Robert Toonen

Regents’ medal for excellence in reearch award winner Robert J. Toonen

Robert Toonen is a professor at the Hawaiʻi Institute of Marine Biology in the School of Ocean and Earth Science and Technology. He joined the faculty in 2003 and formed a joint laboratory with Brian Bowen, affectionately known as the “ToBo” lab. His research interests are diverse and touch on many aspects of marine biology. During his time at UH Mānoa, Toonen has been an author on more than 200 peer-reviewed publications and has served as a principal investigator on more than 50 extramural grants totaling more than $25 million.

 

UH Student Excellence in Research

In 2019, three $500 student awards were funded by RCUH. The recipients of these awards were:

Matthew Abplanalp

Student excellence in research award winner Mathew Abplanalp

Matthew Abplanalp is pursuing a PhD in chemistry with a focus on astrochemistry – the chemistry occurring throughout the harsh environments of space – and the related physical chemistry processes. His implementation of a tunable ‘soft’ photoionization technique coupled with a state-of-the-art ultra-high vacuum apparatus has led to multiple novel discoveries that have been reflected in multiple peer-reviewed journals, scientific conferences and reported on by the general media. Abplanalp’s collaboration with other scientists has led to 13 additional co-author publications to date.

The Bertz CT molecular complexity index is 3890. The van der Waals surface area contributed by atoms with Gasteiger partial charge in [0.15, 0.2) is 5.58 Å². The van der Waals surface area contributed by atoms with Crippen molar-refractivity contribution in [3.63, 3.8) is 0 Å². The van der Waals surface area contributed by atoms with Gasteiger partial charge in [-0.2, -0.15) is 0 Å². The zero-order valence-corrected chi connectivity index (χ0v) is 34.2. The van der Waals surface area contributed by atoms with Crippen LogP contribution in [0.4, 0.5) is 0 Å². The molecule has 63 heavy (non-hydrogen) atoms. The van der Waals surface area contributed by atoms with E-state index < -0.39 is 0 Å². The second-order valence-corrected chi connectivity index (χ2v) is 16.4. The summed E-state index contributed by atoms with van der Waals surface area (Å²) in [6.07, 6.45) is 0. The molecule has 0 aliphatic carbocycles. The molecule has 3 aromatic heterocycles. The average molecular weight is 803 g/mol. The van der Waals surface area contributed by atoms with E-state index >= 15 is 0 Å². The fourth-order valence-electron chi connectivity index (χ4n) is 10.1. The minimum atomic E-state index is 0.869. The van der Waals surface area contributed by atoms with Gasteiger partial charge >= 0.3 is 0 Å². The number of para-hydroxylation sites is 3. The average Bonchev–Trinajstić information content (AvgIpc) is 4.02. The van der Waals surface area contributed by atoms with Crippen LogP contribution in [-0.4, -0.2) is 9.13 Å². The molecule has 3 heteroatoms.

Daniel Coffey

Student excellence in research award winner Daniel Coffey

Daniel Coffey is pursuing a PhD in marine biology and is expected to graduate in 2019. His research at the Hawaiʻi Institute of Marine Biology focuses on the biology of large marine fishes such as tuna and sharks. Coffey’s dissertation has explored the behavior and physiological ecology of a deep water shark in its natural habitat in Hawaiian waters. He designed and deployed sophisticated instrument packages that are attached to the shark and measure depth, temperature and its movements. He was the first to use and publish a fish-borne device to measure in situ oxygen concentrations experienced by the animal.

 

Rachael Wade (No photo provided)

Rachael Wade will be graduating with a PhD in botany in spring 2019. She studies the biodiversity of siphonous green algae in the Hawaiian Islands, and has developed a tool for analyzing the smallest and most diverse forms of these algae by studying the chloroplasts captured by sap-sucking sea slugs. Wade has made critical contributions to understanding several Hawaiian invasive seaweed species. She has published eight papers and was awarded multiple prizes for her talks at scientific conferences. Wade’s research has also been highlighted by the local media on several occasions.